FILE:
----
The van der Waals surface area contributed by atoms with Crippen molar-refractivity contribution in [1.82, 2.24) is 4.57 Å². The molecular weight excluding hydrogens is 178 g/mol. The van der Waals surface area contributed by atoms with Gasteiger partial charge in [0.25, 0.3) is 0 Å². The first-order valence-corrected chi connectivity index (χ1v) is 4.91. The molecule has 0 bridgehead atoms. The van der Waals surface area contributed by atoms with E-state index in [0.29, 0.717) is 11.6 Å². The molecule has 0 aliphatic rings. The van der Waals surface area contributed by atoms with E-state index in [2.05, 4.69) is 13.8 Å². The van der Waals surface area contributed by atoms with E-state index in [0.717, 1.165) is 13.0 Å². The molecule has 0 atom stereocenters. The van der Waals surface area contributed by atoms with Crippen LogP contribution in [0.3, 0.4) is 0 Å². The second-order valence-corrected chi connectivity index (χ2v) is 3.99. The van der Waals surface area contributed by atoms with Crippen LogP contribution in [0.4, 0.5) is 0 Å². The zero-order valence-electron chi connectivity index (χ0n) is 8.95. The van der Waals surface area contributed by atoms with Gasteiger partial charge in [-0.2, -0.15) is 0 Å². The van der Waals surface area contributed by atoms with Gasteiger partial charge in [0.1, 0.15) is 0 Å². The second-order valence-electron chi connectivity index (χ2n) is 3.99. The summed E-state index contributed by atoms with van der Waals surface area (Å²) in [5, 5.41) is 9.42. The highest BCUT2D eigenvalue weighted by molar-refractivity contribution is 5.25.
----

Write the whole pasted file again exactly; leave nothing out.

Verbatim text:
The van der Waals surface area contributed by atoms with Crippen molar-refractivity contribution in [1.82, 2.24) is 4.57 Å². The molecular weight excluding hydrogens is 178 g/mol. The van der Waals surface area contributed by atoms with Gasteiger partial charge in [0.25, 0.3) is 0 Å². The first-order valence-corrected chi connectivity index (χ1v) is 4.91. The molecule has 0 bridgehead atoms. The van der Waals surface area contributed by atoms with E-state index in [0.29, 0.717) is 11.6 Å². The molecule has 0 aliphatic rings. The van der Waals surface area contributed by atoms with E-state index in [2.05, 4.69) is 13.8 Å². The van der Waals surface area contributed by atoms with E-state index in [0.717, 1.165) is 13.0 Å². The molecule has 0 atom stereocenters. The van der Waals surface area contributed by atoms with Crippen LogP contribution in [0.3, 0.4) is 0 Å². The second-order valence-corrected chi connectivity index (χ2v) is 3.99. The van der Waals surface area contributed by atoms with Crippen LogP contribution in [0.4, 0.5) is 0 Å². The zero-order valence-electron chi connectivity index (χ0n) is 8.95. The van der Waals surface area contributed by atoms with Gasteiger partial charge in [-0.2, -0.15) is 0 Å². The van der Waals surface area contributed by atoms with Gasteiger partial charge in [0.1, 0.15) is 0 Å². The second-order valence-electron chi connectivity index (χ2n) is 3.99. The summed E-state index contributed by atoms with van der Waals surface area (Å²) in [5, 5.41) is 9.42. The highest BCUT2D eigenvalue weighted by molar-refractivity contribution is 5.25.